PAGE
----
Not built for speed
Join Date: Mar 2004
New Atom platform meets surging netbook market
With ‘Pine Trail’-blazing design…
On the eve of the winter holidays and the highly anticipated Consumer Electronics Show in early January, Intel is letting loose a trailblazing Intel® Atom™ platform for netbooks and entry-level desktops.
The platform, previously known as “Pine Trail,” integrates the memory controller and graphics into the CPU—a first for Intel. That means two chips (CPU and chipset) instead of the previous three (CPU, chipset, and input/output controller hub). This change brings with it substantial reductions in cost, overall footprint, and power in addition to a lower thermal design point (TDP), which cuts system cooling requirements.
The graphics core, previously built using 130nm process technology, now gets the same 45nm hi-k treatment that’s key to the Atom processor’s success. As a result, “You get better graphics performance, while at the same time getting the low power benefits of our 45nm hi-k,” says Anil Nanduri, netbook marketing manager in the PC Client Group.
Over 10 mainstream OEMs are expected to release new netbooks and desktops powered by the new Atom platform early in 2010, with more of the over 80 design wins to follow.
New platforms promise novel designs“Netbooks are a lot like specialty cocktails,” wrote Wired in a recent netbook review. “Only so many ingredients can be mixed before the result is either weak, overdone, or simply makes you want to barf.”
The new Atom platforms, however, promise to give system builders more flexibility for novel design. The netbook platform sheds 20% in average power, extending battery life in some systems to over 10 hours, confirms Nanduri.
The total processor and chipset footprint shrunk by an impressive 64%. For netbooks, says Nanduri, that means fan-less, sleeker form factors and extra room to provide “the ability to integrate more capabilities into the design.”
For entry-level desktop PCs, the platform drops nearly 70% in footprint and about 50% lower TDP than the previous generation. According to research firm IDC, small-form-factor and all-in-one desktops will account for the majority of desktop growth in the next few years—exactly the kind of machines the new Atom makes possible.
Netbooks go go grow at over 40% per year
At the beginning of 2009, CEO Paul Otellini laid out a blueprint to reach 1 billion units shipped per year within five years, 200 million of which would be netbooks. In just six quarters since their spring 2008 launch, Atom processor-based netbooks appear on track to meet our aggressive expectations.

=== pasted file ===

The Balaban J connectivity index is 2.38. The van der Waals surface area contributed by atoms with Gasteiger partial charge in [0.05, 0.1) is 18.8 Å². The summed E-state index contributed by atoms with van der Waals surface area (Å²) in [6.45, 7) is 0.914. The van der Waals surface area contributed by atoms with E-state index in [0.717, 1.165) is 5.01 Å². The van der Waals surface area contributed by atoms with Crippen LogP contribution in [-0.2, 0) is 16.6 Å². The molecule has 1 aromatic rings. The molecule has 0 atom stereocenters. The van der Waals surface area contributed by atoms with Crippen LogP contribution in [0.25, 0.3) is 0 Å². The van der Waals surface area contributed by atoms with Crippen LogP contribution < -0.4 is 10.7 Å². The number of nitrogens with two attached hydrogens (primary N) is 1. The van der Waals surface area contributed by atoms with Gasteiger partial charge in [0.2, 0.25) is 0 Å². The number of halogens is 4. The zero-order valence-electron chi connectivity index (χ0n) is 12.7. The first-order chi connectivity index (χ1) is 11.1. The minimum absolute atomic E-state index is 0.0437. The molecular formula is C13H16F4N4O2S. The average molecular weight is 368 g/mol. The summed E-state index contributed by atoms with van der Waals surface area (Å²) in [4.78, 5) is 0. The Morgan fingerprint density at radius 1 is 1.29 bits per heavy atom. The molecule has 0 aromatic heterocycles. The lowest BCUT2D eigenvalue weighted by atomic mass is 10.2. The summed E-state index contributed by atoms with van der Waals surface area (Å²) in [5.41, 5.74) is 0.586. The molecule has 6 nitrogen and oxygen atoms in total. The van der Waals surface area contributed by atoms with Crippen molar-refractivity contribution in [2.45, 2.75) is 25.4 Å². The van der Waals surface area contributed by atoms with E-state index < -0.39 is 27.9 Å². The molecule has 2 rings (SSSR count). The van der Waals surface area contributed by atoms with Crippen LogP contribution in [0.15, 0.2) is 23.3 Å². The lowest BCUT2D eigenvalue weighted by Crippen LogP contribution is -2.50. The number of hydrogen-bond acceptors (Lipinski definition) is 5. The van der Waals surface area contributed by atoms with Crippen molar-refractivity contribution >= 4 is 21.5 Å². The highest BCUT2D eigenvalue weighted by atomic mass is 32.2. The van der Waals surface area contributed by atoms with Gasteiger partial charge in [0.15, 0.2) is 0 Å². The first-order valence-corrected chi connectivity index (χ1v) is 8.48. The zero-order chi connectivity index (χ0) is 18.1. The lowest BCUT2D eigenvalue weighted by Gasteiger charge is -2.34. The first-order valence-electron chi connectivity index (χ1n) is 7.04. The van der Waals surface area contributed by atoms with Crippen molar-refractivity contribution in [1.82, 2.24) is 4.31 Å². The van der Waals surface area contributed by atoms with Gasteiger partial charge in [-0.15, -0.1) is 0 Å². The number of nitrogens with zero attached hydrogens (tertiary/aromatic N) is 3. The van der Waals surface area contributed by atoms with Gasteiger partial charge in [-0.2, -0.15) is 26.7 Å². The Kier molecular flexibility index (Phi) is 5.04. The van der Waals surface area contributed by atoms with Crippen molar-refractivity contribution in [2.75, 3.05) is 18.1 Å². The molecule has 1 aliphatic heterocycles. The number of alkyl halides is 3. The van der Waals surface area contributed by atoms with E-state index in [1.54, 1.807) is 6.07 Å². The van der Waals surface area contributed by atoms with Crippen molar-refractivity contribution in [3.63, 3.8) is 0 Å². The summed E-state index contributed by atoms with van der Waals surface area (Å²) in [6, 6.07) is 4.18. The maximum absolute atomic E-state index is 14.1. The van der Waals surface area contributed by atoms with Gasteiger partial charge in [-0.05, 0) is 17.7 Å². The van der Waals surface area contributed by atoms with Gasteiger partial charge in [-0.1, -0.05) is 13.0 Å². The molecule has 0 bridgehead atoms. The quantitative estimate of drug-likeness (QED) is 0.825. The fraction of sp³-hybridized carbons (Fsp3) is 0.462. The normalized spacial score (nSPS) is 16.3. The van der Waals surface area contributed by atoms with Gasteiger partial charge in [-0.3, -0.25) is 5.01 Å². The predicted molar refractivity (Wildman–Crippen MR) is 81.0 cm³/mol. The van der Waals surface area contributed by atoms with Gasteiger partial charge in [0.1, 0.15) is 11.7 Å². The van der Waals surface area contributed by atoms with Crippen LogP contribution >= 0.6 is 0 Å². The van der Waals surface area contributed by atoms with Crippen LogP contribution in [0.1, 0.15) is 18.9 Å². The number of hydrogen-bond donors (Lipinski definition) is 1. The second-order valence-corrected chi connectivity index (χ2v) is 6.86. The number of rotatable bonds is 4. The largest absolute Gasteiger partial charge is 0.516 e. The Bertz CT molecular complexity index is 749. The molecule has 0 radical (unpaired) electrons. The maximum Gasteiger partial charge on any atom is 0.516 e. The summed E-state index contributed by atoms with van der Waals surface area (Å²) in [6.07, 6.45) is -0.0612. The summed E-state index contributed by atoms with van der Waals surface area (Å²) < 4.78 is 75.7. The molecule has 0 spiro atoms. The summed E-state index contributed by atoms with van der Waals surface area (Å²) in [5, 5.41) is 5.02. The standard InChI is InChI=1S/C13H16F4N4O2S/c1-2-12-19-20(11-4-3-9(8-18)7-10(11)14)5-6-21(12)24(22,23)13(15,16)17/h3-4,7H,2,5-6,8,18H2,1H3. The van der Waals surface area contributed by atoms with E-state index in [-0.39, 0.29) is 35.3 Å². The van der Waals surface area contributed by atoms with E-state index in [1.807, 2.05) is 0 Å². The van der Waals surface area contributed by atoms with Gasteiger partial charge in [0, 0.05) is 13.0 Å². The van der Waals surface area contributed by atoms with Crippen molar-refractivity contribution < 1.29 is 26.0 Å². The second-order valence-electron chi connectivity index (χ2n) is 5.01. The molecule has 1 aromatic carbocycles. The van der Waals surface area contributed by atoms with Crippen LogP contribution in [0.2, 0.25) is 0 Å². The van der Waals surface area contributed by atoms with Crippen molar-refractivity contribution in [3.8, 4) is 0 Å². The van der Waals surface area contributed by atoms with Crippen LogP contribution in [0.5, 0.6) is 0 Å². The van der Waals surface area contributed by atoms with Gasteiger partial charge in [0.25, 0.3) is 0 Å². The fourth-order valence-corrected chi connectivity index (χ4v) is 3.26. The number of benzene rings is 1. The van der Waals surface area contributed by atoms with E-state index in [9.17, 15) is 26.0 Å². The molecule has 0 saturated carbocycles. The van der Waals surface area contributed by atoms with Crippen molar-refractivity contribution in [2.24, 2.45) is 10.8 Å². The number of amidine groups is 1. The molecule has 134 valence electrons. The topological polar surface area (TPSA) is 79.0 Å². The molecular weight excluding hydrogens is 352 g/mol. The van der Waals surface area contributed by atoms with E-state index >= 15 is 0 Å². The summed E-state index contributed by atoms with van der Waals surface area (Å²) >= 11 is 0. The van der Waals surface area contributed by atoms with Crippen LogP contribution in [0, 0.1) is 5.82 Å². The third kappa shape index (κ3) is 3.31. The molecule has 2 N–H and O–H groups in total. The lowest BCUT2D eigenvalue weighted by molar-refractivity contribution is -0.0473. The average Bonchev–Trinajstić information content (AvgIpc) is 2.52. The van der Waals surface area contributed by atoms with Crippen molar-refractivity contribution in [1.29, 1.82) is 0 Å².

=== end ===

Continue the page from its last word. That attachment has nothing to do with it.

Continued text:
After topping 10 million units last year, ABI Research predicts well over 30 million netbooks shipped in 2009 and 47% compound annual growth through at least 2013. Last quarter, reports credited netbooks with the record jumps in sales of processors and graphics chips.
“Netbooks are a fast-moving a consumer device,” says Nanduri, ramping faster and at higher volumes than both the Nintendo Wii and Apple’s iPhone (see chart below).
New builders, business models, software choices
What Intel did differently with netbooks versus PCs, notes Nanduri, is focus on helping original design manufacturers (ODMs) build netbooks, which tend to be easier to design than notebooks. With more netbook-capable ODMs available, companies that had never sold PCs before—Sylvania, Viewsonic, and Nokia, for instance—were quickly able to offer their own branded netbooks.
In addition, several telecommunication companies—T-Mobile, Vodafone, Orange, AT&T, and more—offer netbooks with 3G data plans. This creates more choice for consumers and more sales avenues for OEMs.
The other choice available to consumers is software. Unlike ARM-based devices, Atom-based netbooks can run flavors of Windows 7 and the full complement of Windows software. Or they can opt for Moblin Linux v2, built from the ground up for Atom-based devices.
On top of the operating system, consumers will soon have netbook app stores—much like those used today with popular smart phones—to download and purchase software built for netbooks. And Intel is making it happen. As announced at this year’s Intel Developer Forum, the Intel Atom Developer Program includes extensive developer outreach, software tools and code, and soon a marketplace for developers to sell code to other developers and to sell applications to consumers. The app stores, from companies including ASUS, Acer, and Dell, will launch in 2010.
Right now, the Software and Services Group is running a developer contest to help stock the stores with apps, from games and entertainment to personal productivity.
Netbooks: a passing fad?
No way, says Nanduri. By making both sleeker designs and lower costs possible, OEMs will be able to meet the needs of swift mature markets—and emerging markets new to PCs—thanks to the Pine Trail platform.
In mature markets, Nanduri notes, “the number one reason people buy netbooks isn’t because they’re affordable—it’s because they’re compact and portable.” The new platform’s tiny footprint and lowered power and cooling needs ensure that the next generation of netbooks will only get better.
In emerging markets, however, cost matters. “There is great opportunity,” Nanduri adds, “to target the first time buyer in emerging markets with more affordable systems.”
No so patiently waiting for Everquest: Landmark